On Thursday night I got to speak to activists from the Women’s Equality Party. Yes, I was talking to the converted but we all need some reassurance some times that we’re not shouting into the wind. And sometimes, we need to be reminded by our own team that what we’re doing matters and how it matters on a human level.
Here’s something approaching what was said. I always improvise a bit and forgot to record. Audio track will follow.
My name is Rebecca Manson Jones. I’m the Equality in Health Spokesperson and one of the Women’s Equality Party candidates in the Greater London Assembly elections in May 2021.
About this time 6 years ago, perhaps this evening I don’t quite remember, I received an email from a friend and colleague, Stella Duffy, inviting me to sign up for a women’s something or other. … At the time I was caring for my Mother who was dying… the exact thought I had without fully reading even the subject line was “ oh go away” – or words to that effect –” with your playwriting thing fundraising, womenny thing…”
I love Stella but I was a carer, I was busy, I was stressed and I was broke. I loved caring for my Mother, we got the time we had missed, I was good at it and I would not have missed it for the world.
I did open the email later and it was an invitation to get involved in the Women’s Equality Party and I wrote back on Facebook saying I’m here, I’m coming – save me a place. So, as well as joining our call to support unpaid carers, tonight I’m asking you to sign up as a digital organiser, because IT TOTALLY WORKS. I’m in politics because somebody asked me to be.
The other reason I’m here now, and especially pleased to be speaking at this event, is because it was the professional carers who showed me their skill, integrity and dedication at first hand. A good carer is multi-tasking, empathetic, flexible, responsive, creative and knows about ageing and conditions. I hadn’t known any of that. I thought like most people do that when you need care, the state steps like it does with the NHS. But none of that is true. It was this experience, being with paid carers that taught me so much about inequality.
And I get furious about how we as a country, as a society and governments of all complexions treat carers and caring as if it’s one of the worst and least skilled ways to spend your time.
Carers in the Uk are mostly women, but also I have worked with some very skilled male carers, proving if proof is needed that Caring should not be gendered.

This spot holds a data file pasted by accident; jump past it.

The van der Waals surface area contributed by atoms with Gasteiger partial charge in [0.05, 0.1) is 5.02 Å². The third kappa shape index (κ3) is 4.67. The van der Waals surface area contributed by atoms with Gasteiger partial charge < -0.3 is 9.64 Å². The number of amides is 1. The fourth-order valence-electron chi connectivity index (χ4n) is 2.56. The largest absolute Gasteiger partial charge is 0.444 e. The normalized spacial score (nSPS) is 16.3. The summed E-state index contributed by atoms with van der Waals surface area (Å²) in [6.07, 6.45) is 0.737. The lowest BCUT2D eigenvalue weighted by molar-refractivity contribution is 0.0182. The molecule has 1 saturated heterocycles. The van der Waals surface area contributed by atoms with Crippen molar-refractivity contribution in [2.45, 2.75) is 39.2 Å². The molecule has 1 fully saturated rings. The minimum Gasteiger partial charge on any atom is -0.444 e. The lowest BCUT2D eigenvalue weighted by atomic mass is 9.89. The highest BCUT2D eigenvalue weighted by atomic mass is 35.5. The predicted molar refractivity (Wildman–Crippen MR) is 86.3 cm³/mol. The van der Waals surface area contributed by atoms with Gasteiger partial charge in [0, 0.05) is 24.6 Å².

But it has been gendered and because it’s seen as low status, low skill, intrinsically allied to women, it is disrespected, misunderstood and devalued by men and women. We all have our work to do to fix that cultural gendered bias. Which lands us up in a situation where Carers Allowance is the lowest of the low at £67.25 a week. Caring has been turned into a women’s problem, to manage and to finance ourselves.
Before the pandemic, this government actually said that the shortfall in professional carers that Brexit would cause, must be picked up by women. And during the pandemic, the Government has on one hand been slow to acknowledge carers and has entirely overlooked unpaid care in any of their emergency measures.
Unpaid carers during the pandemic have grown in numbers by thousands and many more will be in this position due to Covid. Carers have also had to increase the hours they support family members because of cuts and closures to services. Carers often support their family member on top of having to work because they can’t afford to miss work.
In my case I was self-employed when I was with my Mother and the damage that year had on my immediate income was one thing. I entirely failed to factor in the loss of onward opportunities & income which had a ripple effect for about two years after she died. But I had family support, I had help, I had respite.
Carers now have had very little support or rest to attend to themselves, earn a living, get a break., especially since Christmas. Today at work I’ve been planning a new arts dementia project which is about giving carers respite for a few a minutes in a day, remotely. In the friendly calls we do, we have been told again and again about how necessary this is.
So: Rishi Sunak hasn’t done anything for the unpaid carer so far, except make their already complicated lives even tougher. But it’s not too late for him.
Here’s what we want as emergency measures,
£20 uplift in Carers Allowance backdated to the uplift of £20 on Universal Credit. And WE are calling for the prioritisation of reinstating and opening services like day centres which provide respite and other support to people living with long term conditions and their carers.
Caring for my mother and father was an absolute priceless experience in my life. And I really want to see the UK embracing care as a normal part of family and working life like we nearly do with parental leave.
But it comes at a cost and we cannot expect women to keep paying for it financially and with their health. “